New Antilipid Drugs: Do the Known Benefits Justify the Expense?


The “Pro” Side

Heather Kertland, BScPhm, PharmD, FCSHP, Clinical Pharmacy Specialist/Leader

A new drug that costs $300 per dose is expensive no matter which way you look at it. For a lipid-lowering drug, therapy will continue for the long term, possibly 20 or more years, so the cost would be $150 000 or more for a single patient. An initial response might be that such a drug is too expensive to be covered by a government drug program. However, we need to look beyond cost alone and consider the possible benefits.

The proprotein convertase subtilisin/kexin type 9 (PCSK9) inhibitors are a new class of lipid-lowering medications. Evolocumab (Repatha) received its notice of compliance from Health Canada in September 2015, and alirocumab (Praluent) received its notice in April 2016.1 The bench-to-bedside journey of this class of medications was rapid. PCSK9 was identified and characterized in 2003, and it was only in 2006 that it was implicated in the regulation of cholesterol.2 Now, just 10 years later, we have 2 new medications for lowering low-density-lipoprotein cholesterol (LDL-C).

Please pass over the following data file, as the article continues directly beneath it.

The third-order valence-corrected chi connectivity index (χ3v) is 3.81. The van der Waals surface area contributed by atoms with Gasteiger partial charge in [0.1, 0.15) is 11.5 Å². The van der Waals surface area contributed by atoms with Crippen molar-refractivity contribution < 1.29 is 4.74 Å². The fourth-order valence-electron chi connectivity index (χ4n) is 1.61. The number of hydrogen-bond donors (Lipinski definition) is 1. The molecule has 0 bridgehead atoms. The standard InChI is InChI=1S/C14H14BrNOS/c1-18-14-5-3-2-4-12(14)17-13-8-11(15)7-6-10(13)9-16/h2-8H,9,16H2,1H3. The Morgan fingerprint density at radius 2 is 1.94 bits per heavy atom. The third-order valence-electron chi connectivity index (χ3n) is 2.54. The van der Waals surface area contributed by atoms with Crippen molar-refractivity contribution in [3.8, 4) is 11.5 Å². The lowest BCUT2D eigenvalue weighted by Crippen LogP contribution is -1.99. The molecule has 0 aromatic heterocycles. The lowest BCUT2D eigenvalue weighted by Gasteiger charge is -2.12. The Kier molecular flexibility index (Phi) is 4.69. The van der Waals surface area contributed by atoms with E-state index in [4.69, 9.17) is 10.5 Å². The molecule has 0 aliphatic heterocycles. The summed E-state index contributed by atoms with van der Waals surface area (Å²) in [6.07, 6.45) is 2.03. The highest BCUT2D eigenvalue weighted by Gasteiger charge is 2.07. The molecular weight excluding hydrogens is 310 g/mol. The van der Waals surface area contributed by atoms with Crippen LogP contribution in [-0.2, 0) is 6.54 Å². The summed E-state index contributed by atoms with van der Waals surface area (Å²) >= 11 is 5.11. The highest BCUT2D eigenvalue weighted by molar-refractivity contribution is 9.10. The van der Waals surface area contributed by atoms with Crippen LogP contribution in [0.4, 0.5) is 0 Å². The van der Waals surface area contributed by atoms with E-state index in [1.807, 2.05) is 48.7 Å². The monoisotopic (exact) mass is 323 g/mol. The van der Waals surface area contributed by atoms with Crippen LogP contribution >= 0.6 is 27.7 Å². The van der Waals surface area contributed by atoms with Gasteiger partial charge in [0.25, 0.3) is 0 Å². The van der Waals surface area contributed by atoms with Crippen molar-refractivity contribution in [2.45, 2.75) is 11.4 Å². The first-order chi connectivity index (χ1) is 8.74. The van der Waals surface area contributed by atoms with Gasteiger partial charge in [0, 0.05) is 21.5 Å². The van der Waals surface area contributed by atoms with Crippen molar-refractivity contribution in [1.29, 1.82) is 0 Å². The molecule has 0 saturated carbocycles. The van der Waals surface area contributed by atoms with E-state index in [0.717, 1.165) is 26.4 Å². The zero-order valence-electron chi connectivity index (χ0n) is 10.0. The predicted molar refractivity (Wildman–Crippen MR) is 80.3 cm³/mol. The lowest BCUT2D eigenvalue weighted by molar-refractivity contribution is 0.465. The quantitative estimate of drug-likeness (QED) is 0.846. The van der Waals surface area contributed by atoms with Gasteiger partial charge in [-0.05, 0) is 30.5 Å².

To date, the efficacy data (i.e., the impact on clinical outcomes) come from surrogate marker trials, which have measured the effects of PCSK9 inhibitors on the lipid profile, particularly LDL-C. Each of the 2 above-mentioned agents is able to provide an additional 50%–60% lowering of LDL-C, on top of existing therapy such as statins. Although the primary objective of these trials was to determine the effect on the lipid profile, these studies also provided an opportunity to explore the impact of these agents on cardiovascular outcomes. The OSLER 1 and 2 trials included patients who were receiving evolocumab or placebo over a median of 11.1 months.3 At baseline, 20% of the patients had established coronary artery disease and the remainder had cerebrovascular or peripheral vascular disease or were at high risk of cardiovascular disease. At 1 year, the rate of cardiovascular events was 0.95% in the group that had been randomly assigned to receive evolocumab and 2.18% among those assigned to received placebo (hazard ratio 0.47, 95% confidence interval [CI] 0.28–0.78; p = 0.003). Similarly, in the ODYSSEY trial, the outcomes of patients taking alirocumab were better than those who were taking placebo over a 78-week period4; the rate of major cardiovascular events was 1.7% among those who received alirocumab and 3.3% among those receiving placebo (hazard ratio 0.52, 95% CI 0.31–0.90; p = 0.02). Thus, these 2 trials, albeit limited by relatively small sample sizes and short-term follow-up, showed that both of the PCSK9 inhibitors had a significant impact on important outcomes. Larger, longer-term trials are now in progress, with results expected in 2017 and 2018.5,6 I believe that the results from these trials will reflect those seen in the smaller, surrogate marker trials and that PCSK9 inhibitors will be associated with significant reductions in important cardiovascular outcomes, such as death due to cardiovascular disease, myocardial infarction, and stroke. It is from this assumption that I argue they are worth their cost.